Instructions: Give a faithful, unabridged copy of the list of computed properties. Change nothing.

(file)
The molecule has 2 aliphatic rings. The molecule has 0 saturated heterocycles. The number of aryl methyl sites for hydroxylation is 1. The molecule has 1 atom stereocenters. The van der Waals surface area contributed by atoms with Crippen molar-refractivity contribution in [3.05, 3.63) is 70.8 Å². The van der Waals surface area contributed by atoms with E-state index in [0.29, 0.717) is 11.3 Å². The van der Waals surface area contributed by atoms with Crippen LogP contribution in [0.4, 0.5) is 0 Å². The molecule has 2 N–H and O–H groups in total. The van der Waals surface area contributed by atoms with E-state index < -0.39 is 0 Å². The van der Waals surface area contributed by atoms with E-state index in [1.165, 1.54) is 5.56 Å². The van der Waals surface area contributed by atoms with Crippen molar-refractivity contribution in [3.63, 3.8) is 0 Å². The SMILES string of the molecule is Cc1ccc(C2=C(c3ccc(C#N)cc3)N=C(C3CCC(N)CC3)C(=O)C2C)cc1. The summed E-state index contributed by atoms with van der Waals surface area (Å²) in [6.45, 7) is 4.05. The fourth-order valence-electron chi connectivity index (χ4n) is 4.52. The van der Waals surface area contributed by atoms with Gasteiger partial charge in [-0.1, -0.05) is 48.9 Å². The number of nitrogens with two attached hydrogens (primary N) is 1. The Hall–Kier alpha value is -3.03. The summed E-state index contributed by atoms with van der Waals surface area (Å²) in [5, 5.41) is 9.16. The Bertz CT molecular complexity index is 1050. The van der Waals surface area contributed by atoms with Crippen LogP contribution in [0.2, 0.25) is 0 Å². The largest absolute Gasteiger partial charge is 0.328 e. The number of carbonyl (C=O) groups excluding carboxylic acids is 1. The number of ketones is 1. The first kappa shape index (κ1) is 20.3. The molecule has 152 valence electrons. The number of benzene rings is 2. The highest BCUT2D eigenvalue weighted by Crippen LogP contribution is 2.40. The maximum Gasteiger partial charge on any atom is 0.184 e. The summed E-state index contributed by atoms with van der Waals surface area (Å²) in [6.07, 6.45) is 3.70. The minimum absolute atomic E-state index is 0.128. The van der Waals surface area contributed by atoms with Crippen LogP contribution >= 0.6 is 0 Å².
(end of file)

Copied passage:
The molecule has 2 aliphatic rings. The molecule has 0 saturated heterocycles. The number of aryl methyl sites for hydroxylation is 1. The molecule has 1 atom stereocenters. The van der Waals surface area contributed by atoms with Crippen molar-refractivity contribution in [3.05, 3.63) is 70.8 Å². The van der Waals surface area contributed by atoms with E-state index in [0.29, 0.717) is 11.3 Å². The van der Waals surface area contributed by atoms with Crippen LogP contribution in [0.4, 0.5) is 0 Å². The molecule has 2 N–H and O–H groups in total. The van der Waals surface area contributed by atoms with E-state index < -0.39 is 0 Å². The van der Waals surface area contributed by atoms with E-state index in [1.165, 1.54) is 5.56 Å². The van der Waals surface area contributed by atoms with Crippen molar-refractivity contribution in [3.63, 3.8) is 0 Å². The SMILES string of the molecule is Cc1ccc(C2=C(c3ccc(C#N)cc3)N=C(C3CCC(N)CC3)C(=O)C2C)cc1. The summed E-state index contributed by atoms with van der Waals surface area (Å²) in [6.45, 7) is 4.05. The fourth-order valence-electron chi connectivity index (χ4n) is 4.52. The van der Waals surface area contributed by atoms with Gasteiger partial charge in [-0.1, -0.05) is 48.9 Å². The number of nitrogens with two attached hydrogens (primary N) is 1. The Hall–Kier alpha value is -3.03. The summed E-state index contributed by atoms with van der Waals surface area (Å²) in [5, 5.41) is 9.16. The Bertz CT molecular complexity index is 1050. The van der Waals surface area contributed by atoms with Crippen LogP contribution in [0.2, 0.25) is 0 Å². The largest absolute Gasteiger partial charge is 0.328 e. The number of carbonyl (C=O) groups excluding carboxylic acids is 1. The number of ketones is 1. The first kappa shape index (κ1) is 20.3. The molecule has 152 valence electrons. The number of benzene rings is 2. The highest BCUT2D eigenvalue weighted by Crippen LogP contribution is 2.40. The maximum Gasteiger partial charge on any atom is 0.184 e. The summed E-state index contributed by atoms with van der Waals surface area (Å²) in [6.07, 6.45) is 3.70. The minimum absolute atomic E-state index is 0.128. The van der Waals surface area contributed by atoms with Crippen LogP contribution >= 0.6 is 0 Å².